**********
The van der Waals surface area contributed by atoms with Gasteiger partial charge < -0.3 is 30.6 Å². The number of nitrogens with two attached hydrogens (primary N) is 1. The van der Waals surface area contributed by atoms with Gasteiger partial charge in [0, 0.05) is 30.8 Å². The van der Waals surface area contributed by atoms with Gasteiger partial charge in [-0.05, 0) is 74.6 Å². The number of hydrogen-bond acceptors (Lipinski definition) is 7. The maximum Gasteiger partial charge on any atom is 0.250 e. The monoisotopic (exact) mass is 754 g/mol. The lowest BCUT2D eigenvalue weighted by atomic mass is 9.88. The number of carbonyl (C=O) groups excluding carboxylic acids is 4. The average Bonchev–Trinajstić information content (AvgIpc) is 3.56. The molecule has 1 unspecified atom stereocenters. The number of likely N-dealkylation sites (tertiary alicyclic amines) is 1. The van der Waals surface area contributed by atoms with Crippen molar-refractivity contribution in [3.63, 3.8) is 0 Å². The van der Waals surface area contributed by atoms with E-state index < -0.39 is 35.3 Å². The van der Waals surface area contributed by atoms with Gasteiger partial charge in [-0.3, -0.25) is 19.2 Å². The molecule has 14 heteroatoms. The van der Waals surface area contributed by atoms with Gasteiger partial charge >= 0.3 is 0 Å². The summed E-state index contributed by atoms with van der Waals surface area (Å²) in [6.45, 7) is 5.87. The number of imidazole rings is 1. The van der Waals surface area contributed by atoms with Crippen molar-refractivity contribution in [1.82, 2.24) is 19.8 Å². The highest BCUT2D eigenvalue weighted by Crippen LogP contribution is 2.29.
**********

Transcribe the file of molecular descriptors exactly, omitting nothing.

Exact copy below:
The van der Waals surface area contributed by atoms with Gasteiger partial charge < -0.3 is 30.6 Å². The number of nitrogens with two attached hydrogens (primary N) is 1. The van der Waals surface area contributed by atoms with Gasteiger partial charge in [0, 0.05) is 30.8 Å². The van der Waals surface area contributed by atoms with Gasteiger partial charge in [-0.05, 0) is 74.6 Å². The number of hydrogen-bond acceptors (Lipinski definition) is 7. The maximum Gasteiger partial charge on any atom is 0.250 e. The monoisotopic (exact) mass is 754 g/mol. The lowest BCUT2D eigenvalue weighted by atomic mass is 9.88. The number of carbonyl (C=O) groups excluding carboxylic acids is 4. The average Bonchev–Trinajstić information content (AvgIpc) is 3.56. The molecule has 1 unspecified atom stereocenters. The number of likely N-dealkylation sites (tertiary alicyclic amines) is 1. The van der Waals surface area contributed by atoms with Crippen molar-refractivity contribution in [3.63, 3.8) is 0 Å². The van der Waals surface area contributed by atoms with E-state index < -0.39 is 35.3 Å². The van der Waals surface area contributed by atoms with Gasteiger partial charge in [-0.3, -0.25) is 19.2 Å². The molecule has 14 heteroatoms. The van der Waals surface area contributed by atoms with Gasteiger partial charge >= 0.3 is 0 Å². The summed E-state index contributed by atoms with van der Waals surface area (Å²) in [6.45, 7) is 5.87. The number of imidazole rings is 1. The van der Waals surface area contributed by atoms with Crippen molar-refractivity contribution in [1.82, 2.24) is 19.8 Å². The highest BCUT2D eigenvalue weighted by Crippen LogP contribution is 2.29.